The silent friend
The silent friend
People were staring into me. All different kinds of people. A
chubby man was tidying his jacket and straightening his tie, but his
appearance didn’t get any better. An elderly woman was checking her
lank hair and she was applying lipstick on her shriveled lips. A young
girl was trying to pose in front of me and snapped at least hundred
lousy photos. A little boy was making crazy faces in front of me and
his dog was sniffing my reflection. I saw all possible types of people.
You know, a mirror in the shop sees everything. My presence temps
people to look into me and at least for a moment control their strange
bodies. But she was different. She didn’t look into me. Her eyes were
staring at the floor while her parents were deciding if they should
buy me or not. I looked with fascination upon this little creature. But
she didn’t even look at me, not once.
Later that day, I already stood in the hall of that family’s house, which
belonged to the strange girl and her parents. She quickly ran to her
room and didn’t come out, even when her parents called her that
they finally had me in place. They waited for a little while, knocked
on the door, but she still didn’t come, so they gave up and left with
eyes full of tears.
The first night was frightening. It was dark everywhere. Suddenly,
the stairs started to crunch. The strange girl came to me with light,
quiet steps. She finally raised her head. I could see her beautiful eyes.
But they were also very sad. There was no hint of happiness in them.
All of sudden, she began to talk, as if I was something (or better,
someone) whom she had known for ages. She talked about herself.
Her name was Heather and she was nine years old. With a sparkle in
her eyes, she told me what she enjoyed the most. ‘’ Wait for a while,’’
she whispered and after a while, she came back with apainting of a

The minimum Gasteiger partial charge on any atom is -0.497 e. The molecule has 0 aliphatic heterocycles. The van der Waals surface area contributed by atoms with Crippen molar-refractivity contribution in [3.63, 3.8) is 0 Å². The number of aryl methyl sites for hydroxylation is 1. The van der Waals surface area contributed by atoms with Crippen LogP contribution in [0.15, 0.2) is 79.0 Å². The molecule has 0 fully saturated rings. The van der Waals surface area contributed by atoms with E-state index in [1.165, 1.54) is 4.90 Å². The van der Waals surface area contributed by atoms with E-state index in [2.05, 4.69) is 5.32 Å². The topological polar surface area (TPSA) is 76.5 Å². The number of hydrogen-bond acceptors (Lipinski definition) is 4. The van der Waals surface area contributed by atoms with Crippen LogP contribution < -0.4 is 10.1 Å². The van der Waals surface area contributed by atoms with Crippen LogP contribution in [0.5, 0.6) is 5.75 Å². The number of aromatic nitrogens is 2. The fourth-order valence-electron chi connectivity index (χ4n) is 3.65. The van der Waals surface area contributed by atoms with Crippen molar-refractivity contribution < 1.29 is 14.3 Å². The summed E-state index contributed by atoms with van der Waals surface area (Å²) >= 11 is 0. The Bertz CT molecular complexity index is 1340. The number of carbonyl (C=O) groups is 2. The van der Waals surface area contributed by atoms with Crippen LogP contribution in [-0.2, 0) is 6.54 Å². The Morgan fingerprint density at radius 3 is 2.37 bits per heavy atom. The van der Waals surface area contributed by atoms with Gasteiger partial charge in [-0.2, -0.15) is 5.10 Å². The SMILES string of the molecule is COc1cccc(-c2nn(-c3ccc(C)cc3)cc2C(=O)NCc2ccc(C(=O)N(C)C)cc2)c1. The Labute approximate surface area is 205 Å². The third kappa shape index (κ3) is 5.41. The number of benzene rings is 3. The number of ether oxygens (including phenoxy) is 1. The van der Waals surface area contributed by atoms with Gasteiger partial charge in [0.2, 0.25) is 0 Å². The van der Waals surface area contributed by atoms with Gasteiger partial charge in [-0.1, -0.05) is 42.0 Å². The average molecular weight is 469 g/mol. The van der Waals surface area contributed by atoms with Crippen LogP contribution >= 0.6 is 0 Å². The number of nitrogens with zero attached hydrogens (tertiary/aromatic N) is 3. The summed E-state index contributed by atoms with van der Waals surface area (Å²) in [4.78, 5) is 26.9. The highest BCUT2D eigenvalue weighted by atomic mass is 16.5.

horse. The painting was gorgeous. She held it in her hands, as if it was
the most valuable treasure. But then she started to talk about what
bothered her. The girls in the school were bullying Heather because
of her silent nature or appearance or because of painting. I didn’t get
it. Heather had nice childish eyes and her paintings were great. I wish
I could tell her that the girls were jealous. She ran into her room with
teary eyes and didn’t come back all night.
The next night Heather came again and began to speak. At first, she
always described what she enjoyed. She got a good mark in school or
painted a new and slightly better picture. Then her eyes were
suddenly full of tears, because she was talking about cruel things.
Somebody insulted her or laughed at her. And then she ran into her
room again, sad.
It went like this every night.
I saw Heather growing up and changing in a young woman. Her
painting was better and better. She successfully ended primary
school and began to attend secondary school. But it wasn’t the only
thing that changed. I barely heard happy things or moments from
her, and after some time they completely disappeared. Heather’s eyes
were still teary and puffy all the time.
Unfortunately, even in secondary school bullying didn’t stop. She
spent almost two hours in front of me every night. She needed to talk
to someone. All I wished was that I could be able to touch her soft
skin and wipe her tears.
She looked very annoyed one night. More than usual. She spoke with
such a hatred, that I have ever seen. There was an anger in her eyes.
Something came into her mind quickly. She removed me from the
wall, went out, and slammed the door behind. The night was freezing
and the stars didn’t shine. She stared at me and whispered: ‘'Even
you can’t help me anymore.’’
Heather threw me on the ground and discharged her long-held anger.
But on the wrong one, on the only one who listened to her for years. I
ended up smashed into a thousand pieces.